Sarinda Singh is a PhD student at ANU doing important research on “Intersections between Authority and Morality: Wildlife Conservation in Laos.” She has written an interesting short piece in the latest (September 2006) issue of Asian Analysis:

The Lao economy currently generates the bulk of its foreign exchange in sectors that rely on natural resources, namely hydropower, mining and tourism. A small number of large projects that have become active since 2000, including the Nam Theun 2 hydropower project and the gold and copper mines of Oxiana Resources and Pan Australian Resources, contribute about a third of the 7.1 per cent economic growth predicted for 2006. Given the reliance of rural livelihoods on natural resources and the considerable international publicity these large projects are receiving, it is not surprising that the companies and organizations involved make concerted efforts to demonstrate their commitment to sustainable socio-economic development in Laos. Large foreign investment projects thus assert the need to use natural resources in order to generate national revenue that supports poverty alleviation. Development policy supports building national capacity, national ownership of projects and decentralisation of powers. Yet financial governance in Laos is problematic. The World Bank’s Economic Monitor for 2006 reports that the banking sector is still rudimentary; state restrictions limit market competition; and, implementation of reforms that aim to increase the transparency and accountability of financial management continues to be slow. These limitations raise the issue of the state’s ability to channel national revenue to poverty alleviation. Lessons can be learnt from past experiences in the forestry sector that preceded the recent expansion in hydropower and mining. Timber production dominated the Lao export economy during the 1990s primarily under the guidance of state-owned enterprises (SOEs). The largest of these, BPKP, was a decade ago the most profitable business in Laos but later became the largest loss-making SOE and the epitome of corrupt institutions. While national assessments chart a steady decline in poverty from 46 per cent in 1992/3 to 33 per cent in 2002/3, the exploitation of natural resources by BPKP and similar SOEs is not considered to have contributed substantially to this achievement. Changes in leadership at the party congress and elections earlier this year are not expected to lead to any major shifts in government practice (Asian Analysis, July 2006). Thus, foreign investment in large hydropower and mining projects that incorporate development activities has the potential to contribute to poverty alleviation in areas where state governance is currently limited. Yet, ensuring long-term economic growth and stability in Laos will require growth in other sectors, such as agriculture, education and health, which are central in supporting the majority of the population. WATCHPOINT: As Laos opens its doors to foreign investment a key issue is improving fiscal management so that its natural resources are utilised in a manner that supports poverty alleviation as well as economic growth.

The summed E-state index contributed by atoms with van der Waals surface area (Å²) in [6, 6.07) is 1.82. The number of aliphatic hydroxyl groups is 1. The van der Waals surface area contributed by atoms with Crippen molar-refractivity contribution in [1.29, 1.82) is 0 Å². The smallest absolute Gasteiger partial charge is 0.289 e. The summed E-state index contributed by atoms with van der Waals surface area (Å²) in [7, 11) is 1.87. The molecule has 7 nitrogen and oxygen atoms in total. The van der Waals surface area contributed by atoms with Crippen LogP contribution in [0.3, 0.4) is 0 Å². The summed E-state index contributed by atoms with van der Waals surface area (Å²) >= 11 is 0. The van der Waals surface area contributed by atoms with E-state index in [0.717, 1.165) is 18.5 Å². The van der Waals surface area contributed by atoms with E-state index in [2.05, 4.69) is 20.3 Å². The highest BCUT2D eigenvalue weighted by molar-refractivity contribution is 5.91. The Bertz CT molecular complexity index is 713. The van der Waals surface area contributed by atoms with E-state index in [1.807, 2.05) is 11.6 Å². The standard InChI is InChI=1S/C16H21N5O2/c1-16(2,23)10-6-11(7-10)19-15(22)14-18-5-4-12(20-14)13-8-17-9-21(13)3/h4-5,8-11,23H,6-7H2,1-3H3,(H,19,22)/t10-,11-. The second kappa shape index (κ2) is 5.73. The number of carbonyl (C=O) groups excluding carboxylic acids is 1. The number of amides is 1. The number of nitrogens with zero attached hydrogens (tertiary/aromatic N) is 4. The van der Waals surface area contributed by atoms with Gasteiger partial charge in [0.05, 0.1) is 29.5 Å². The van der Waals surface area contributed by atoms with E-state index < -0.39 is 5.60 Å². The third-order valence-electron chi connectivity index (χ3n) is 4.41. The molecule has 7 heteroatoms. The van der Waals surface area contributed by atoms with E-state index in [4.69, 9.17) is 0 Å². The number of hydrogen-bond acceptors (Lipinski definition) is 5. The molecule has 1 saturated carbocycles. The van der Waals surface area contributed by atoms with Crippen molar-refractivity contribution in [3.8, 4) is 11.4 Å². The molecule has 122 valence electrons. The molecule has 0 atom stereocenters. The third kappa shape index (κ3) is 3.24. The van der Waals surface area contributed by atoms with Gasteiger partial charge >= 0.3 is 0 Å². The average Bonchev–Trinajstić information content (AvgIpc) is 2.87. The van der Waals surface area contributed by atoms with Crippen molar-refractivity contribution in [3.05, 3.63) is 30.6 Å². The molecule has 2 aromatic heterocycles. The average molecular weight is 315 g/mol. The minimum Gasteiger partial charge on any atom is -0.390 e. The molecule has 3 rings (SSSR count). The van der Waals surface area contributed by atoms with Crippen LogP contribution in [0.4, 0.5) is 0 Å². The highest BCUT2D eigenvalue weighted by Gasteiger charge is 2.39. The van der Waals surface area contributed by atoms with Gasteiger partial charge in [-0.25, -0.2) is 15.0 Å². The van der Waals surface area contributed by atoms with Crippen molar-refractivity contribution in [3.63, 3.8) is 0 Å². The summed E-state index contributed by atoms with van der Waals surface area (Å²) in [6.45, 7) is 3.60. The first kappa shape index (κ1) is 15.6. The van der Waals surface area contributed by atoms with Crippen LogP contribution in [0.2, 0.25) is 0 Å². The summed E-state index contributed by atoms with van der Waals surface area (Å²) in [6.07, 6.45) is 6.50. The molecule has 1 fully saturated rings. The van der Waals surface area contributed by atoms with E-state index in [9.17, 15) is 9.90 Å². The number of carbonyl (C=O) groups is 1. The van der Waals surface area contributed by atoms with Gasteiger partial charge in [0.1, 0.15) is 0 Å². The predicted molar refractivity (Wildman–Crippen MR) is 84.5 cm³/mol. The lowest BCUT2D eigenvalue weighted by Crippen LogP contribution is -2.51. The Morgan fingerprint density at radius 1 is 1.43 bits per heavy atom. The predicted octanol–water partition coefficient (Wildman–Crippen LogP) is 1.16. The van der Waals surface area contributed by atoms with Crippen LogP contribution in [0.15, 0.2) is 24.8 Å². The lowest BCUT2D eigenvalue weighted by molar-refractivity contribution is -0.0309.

Readers interested in this issue are also likely to be interested in my earlier post on Peter Warr’s economic modelling of the impact of Nam Theun 2 on Lao poverty. Peter Warr also emphasises the importance of good governance.